STILL AT THE BOTTOM OF THE HEAP
Granted, the Internet is still at the bottom of the heap in terms of ad dollars generated, but it's closing in on outdoor advertising revenue, which totaled $1.4 billion last year.
"It's significant that Internet spending is showing up on the radar, and is growing faster than traditional media," said Rich LeFurgy, IAB chairman and senior VP-advertising, ABC News/ESPN Internet Ventures.
Internet advertising revenue totaled $335.5 million for the fourth quarter, up 48% over revenue of $227.1 million for the third quarter, according to the IAB report, prepared by Coopers & Lybrand.
The revenue data were reported by more than 200 companies, representing more than 1,000 Web sites, as well as online services, directories and other online media. In addition, Coopers & Lybrand used outside sources to gather revenue data not reported by known online properties, said Pete Petrusky, director of the new media group at Coopers & Lybrand.
Internet ad revenue for 1997 was up 240% over revenue in 1996. By comparison, ad revenue from broadcast TV grew by only 3% in 1997, newspapers by 7.3% and cable TV by 15.5%, the study reported. Magazine ad revenue grew by 10.7% between 1996 and 1997, according to the report, which used agency McCann-Erickson Worldwide as a source for some data.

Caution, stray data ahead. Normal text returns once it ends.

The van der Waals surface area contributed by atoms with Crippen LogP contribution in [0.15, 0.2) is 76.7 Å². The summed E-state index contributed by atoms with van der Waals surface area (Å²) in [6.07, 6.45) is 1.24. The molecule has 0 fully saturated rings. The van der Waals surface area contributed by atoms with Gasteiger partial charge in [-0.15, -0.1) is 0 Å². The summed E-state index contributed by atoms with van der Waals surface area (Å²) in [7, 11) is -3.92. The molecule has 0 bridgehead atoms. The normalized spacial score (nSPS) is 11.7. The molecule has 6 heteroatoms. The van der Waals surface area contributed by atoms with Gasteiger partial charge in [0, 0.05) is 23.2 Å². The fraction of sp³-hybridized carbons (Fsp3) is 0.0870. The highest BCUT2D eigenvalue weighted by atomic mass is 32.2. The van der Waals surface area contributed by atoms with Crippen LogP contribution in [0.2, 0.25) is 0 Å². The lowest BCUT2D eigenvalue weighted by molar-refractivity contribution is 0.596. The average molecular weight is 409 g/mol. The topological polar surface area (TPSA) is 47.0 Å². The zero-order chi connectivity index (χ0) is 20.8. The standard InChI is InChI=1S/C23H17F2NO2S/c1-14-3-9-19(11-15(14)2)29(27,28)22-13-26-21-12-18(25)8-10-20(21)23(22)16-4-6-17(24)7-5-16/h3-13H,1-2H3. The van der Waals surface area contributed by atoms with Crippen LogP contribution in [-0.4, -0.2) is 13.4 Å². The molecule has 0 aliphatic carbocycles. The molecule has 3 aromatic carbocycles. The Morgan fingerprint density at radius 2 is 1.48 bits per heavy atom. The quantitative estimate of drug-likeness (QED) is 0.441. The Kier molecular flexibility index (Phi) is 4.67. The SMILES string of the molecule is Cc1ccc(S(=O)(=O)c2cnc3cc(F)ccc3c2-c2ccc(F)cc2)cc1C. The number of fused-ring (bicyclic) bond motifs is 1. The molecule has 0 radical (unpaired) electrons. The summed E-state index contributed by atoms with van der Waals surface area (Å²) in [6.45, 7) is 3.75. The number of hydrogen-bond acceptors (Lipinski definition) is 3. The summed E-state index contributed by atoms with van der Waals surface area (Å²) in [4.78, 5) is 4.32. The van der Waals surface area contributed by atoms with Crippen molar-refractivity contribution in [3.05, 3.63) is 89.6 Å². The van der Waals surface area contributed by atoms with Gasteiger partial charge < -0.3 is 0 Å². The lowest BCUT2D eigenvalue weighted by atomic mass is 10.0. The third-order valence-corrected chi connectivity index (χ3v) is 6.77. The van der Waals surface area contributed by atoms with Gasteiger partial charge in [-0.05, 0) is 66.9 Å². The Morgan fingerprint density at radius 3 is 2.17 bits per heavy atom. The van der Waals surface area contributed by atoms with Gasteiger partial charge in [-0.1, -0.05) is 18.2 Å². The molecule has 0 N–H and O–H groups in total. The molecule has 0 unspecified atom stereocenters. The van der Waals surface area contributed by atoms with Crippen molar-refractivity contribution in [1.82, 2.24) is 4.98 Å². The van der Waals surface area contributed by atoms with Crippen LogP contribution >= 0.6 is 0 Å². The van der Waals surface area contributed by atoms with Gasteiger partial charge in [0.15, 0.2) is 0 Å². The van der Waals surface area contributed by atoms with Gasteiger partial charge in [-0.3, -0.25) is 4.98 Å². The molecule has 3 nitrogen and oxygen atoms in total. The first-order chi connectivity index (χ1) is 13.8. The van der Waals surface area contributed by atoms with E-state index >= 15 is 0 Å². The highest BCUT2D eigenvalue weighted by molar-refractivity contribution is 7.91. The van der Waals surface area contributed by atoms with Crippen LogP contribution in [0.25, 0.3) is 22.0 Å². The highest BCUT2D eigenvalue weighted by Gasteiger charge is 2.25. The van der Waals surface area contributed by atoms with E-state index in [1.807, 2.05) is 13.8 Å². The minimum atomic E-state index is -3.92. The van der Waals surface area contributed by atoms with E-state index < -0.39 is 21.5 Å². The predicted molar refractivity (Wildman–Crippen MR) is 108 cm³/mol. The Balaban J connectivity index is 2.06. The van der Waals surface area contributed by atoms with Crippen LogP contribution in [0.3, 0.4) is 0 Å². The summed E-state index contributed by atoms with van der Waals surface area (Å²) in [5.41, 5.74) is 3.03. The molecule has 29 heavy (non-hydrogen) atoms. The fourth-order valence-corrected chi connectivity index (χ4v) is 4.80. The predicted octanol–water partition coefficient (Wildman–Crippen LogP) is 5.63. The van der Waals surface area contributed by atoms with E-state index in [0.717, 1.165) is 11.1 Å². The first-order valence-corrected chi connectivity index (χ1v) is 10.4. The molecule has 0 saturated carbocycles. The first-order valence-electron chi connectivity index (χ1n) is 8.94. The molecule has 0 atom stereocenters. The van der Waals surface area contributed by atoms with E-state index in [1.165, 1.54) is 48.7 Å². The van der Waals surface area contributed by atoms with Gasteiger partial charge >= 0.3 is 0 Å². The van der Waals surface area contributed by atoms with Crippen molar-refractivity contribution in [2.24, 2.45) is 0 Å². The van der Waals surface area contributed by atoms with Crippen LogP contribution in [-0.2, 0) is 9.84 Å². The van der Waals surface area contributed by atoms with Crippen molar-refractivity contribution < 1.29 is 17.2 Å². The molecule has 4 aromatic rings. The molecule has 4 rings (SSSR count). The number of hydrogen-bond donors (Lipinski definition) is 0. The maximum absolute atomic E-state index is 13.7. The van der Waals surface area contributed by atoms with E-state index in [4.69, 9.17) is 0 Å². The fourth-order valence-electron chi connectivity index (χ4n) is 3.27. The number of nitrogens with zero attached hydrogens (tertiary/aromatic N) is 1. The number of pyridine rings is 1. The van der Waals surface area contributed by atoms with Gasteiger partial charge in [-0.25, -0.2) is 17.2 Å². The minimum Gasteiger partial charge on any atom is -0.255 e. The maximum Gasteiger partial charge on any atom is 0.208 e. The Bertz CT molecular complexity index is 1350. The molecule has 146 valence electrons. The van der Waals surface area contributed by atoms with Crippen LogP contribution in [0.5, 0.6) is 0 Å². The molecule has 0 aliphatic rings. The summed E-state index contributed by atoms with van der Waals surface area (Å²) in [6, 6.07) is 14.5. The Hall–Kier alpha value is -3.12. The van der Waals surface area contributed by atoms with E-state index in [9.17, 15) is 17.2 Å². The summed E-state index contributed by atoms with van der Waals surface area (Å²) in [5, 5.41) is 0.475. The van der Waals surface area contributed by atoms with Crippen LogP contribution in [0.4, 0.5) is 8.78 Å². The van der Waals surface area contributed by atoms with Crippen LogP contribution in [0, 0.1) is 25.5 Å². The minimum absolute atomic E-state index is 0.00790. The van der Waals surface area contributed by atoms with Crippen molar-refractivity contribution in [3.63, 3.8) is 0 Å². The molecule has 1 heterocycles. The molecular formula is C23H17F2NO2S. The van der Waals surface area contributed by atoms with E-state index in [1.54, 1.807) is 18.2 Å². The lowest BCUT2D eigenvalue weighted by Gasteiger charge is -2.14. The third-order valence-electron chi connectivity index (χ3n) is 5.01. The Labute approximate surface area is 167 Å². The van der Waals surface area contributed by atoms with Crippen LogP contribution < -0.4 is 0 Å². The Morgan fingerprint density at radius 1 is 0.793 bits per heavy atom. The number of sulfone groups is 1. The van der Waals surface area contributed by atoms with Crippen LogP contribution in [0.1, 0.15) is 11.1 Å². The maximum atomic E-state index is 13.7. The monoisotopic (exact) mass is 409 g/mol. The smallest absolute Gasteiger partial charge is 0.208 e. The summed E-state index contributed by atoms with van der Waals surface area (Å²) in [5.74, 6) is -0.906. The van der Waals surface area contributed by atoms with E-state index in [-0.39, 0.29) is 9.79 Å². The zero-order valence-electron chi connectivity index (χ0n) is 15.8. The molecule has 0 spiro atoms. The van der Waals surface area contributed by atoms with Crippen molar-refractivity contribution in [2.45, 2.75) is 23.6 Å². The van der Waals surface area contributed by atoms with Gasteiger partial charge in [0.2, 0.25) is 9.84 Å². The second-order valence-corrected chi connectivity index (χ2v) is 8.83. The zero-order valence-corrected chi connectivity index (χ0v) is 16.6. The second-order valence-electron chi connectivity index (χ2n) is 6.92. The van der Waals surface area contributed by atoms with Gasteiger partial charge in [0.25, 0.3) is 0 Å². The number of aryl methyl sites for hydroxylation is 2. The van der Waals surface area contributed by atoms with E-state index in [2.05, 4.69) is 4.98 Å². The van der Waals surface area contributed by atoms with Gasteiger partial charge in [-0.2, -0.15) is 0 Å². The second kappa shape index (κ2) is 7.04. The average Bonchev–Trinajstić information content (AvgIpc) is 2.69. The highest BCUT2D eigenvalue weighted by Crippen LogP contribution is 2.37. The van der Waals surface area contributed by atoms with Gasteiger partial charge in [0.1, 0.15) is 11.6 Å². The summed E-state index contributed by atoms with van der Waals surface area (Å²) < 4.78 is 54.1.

$4.3 BILLION BY 2000
However, while the argument can be made that the Internet is experiencing such phenomenal growth because it's a new medium, Mr. LeFurgy points to comparative growth for traditional media in their third year of existence. Compared with the Internet's 240% leap over last year, broadcast TV advertising revenue grew by only 188% in its third year of existence, while cable TV ad revenue grew by 120% in its third year, he said.
"The Internet is becoming a mass medium in a fraction of the time it took all other media," said Peter Storck, group director of online advertising at Jupiter Communications.
Jupiter predicts Internet ad revenue will reach $1.9 billion in 1998, growing to $3 billion in 1999, and $4.3 billion in 2000.
While Internet ad spending is still dominated by high-tech companies (computer product advertisers were the biggest fourth-quarter Internet spenders), traditional advertisers are catching up (consumer-related advertisers were No. 2 in the fourth quarter).
"We're beginning to see some serious interest [in the Internet] from some of our traditional clients," said Lynn Bolger, senior VP-Web media director at Ammirati Puris Lintas, New York. Clients include Compaq Computer Corp., UPS and Ameritech.
SHOWING A RETURN ON INVESTMENT
For traditional clients, the key to Internet spending is showing a return on investment, which is best accomplished by sales generated over the Web, she added.
And 1998 is the year that's expected to happen, said Mr. LeFurgy. Electronic commerce, direct marketing and relationship building will fund new growth.
"While the Internet is at the bottom of the ladder, it won't be there for long," he said.